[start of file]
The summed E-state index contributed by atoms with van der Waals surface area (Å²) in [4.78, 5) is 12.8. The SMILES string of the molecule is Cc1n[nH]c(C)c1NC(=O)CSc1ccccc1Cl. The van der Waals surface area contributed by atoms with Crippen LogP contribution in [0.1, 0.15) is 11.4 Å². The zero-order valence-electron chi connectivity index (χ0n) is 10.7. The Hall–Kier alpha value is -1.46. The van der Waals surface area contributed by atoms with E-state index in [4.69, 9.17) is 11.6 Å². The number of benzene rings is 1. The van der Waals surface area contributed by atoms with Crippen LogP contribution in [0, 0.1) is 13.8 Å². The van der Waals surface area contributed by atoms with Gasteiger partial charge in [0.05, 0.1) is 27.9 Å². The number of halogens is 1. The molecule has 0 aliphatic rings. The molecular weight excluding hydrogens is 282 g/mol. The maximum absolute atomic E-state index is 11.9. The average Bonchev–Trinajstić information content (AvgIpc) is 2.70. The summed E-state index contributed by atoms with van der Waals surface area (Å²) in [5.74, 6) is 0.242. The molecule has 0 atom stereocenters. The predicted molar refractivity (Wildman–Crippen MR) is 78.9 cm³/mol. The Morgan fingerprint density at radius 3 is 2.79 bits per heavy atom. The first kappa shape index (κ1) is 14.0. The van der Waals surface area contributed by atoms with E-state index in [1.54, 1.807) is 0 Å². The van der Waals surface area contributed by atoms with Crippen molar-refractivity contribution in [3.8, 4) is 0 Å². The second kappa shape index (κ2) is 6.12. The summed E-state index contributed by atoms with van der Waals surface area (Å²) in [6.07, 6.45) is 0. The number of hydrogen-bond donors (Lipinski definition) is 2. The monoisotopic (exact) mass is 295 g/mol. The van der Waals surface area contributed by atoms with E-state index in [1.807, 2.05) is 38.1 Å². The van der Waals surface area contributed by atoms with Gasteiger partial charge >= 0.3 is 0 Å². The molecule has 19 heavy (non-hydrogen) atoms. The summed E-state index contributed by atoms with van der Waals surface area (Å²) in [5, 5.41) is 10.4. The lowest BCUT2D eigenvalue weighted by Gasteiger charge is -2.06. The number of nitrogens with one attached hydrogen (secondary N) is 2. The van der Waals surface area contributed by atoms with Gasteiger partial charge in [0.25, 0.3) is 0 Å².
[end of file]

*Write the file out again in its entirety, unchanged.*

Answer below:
The summed E-state index contributed by atoms with van der Waals surface area (Å²) in [4.78, 5) is 12.8. The SMILES string of the molecule is Cc1n[nH]c(C)c1NC(=O)CSc1ccccc1Cl. The van der Waals surface area contributed by atoms with Crippen LogP contribution in [0.1, 0.15) is 11.4 Å². The zero-order valence-electron chi connectivity index (χ0n) is 10.7. The Hall–Kier alpha value is -1.46. The van der Waals surface area contributed by atoms with E-state index in [4.69, 9.17) is 11.6 Å². The number of benzene rings is 1. The van der Waals surface area contributed by atoms with Crippen LogP contribution in [0, 0.1) is 13.8 Å². The van der Waals surface area contributed by atoms with Gasteiger partial charge in [0.05, 0.1) is 27.9 Å². The number of halogens is 1. The molecule has 0 aliphatic rings. The molecular weight excluding hydrogens is 282 g/mol. The maximum absolute atomic E-state index is 11.9. The average Bonchev–Trinajstić information content (AvgIpc) is 2.70. The summed E-state index contributed by atoms with van der Waals surface area (Å²) in [5.74, 6) is 0.242. The molecule has 0 atom stereocenters. The predicted molar refractivity (Wildman–Crippen MR) is 78.9 cm³/mol. The Morgan fingerprint density at radius 3 is 2.79 bits per heavy atom. The first kappa shape index (κ1) is 14.0. The van der Waals surface area contributed by atoms with E-state index in [1.54, 1.807) is 0 Å². The van der Waals surface area contributed by atoms with Crippen molar-refractivity contribution in [3.8, 4) is 0 Å². The second kappa shape index (κ2) is 6.12. The summed E-state index contributed by atoms with van der Waals surface area (Å²) in [6.07, 6.45) is 0. The number of hydrogen-bond donors (Lipinski definition) is 2. The monoisotopic (exact) mass is 295 g/mol. The van der Waals surface area contributed by atoms with E-state index in [1.807, 2.05) is 38.1 Å². The van der Waals surface area contributed by atoms with Gasteiger partial charge >= 0.3 is 0 Å². The molecule has 19 heavy (non-hydrogen) atoms. The summed E-state index contributed by atoms with van der Waals surface area (Å²) in [5, 5.41) is 10.4. The lowest BCUT2D eigenvalue weighted by Gasteiger charge is -2.06. The number of nitrogens with one attached hydrogen (secondary N) is 2. The van der Waals surface area contributed by atoms with Gasteiger partial charge in [0.25, 0.3) is 0 Å².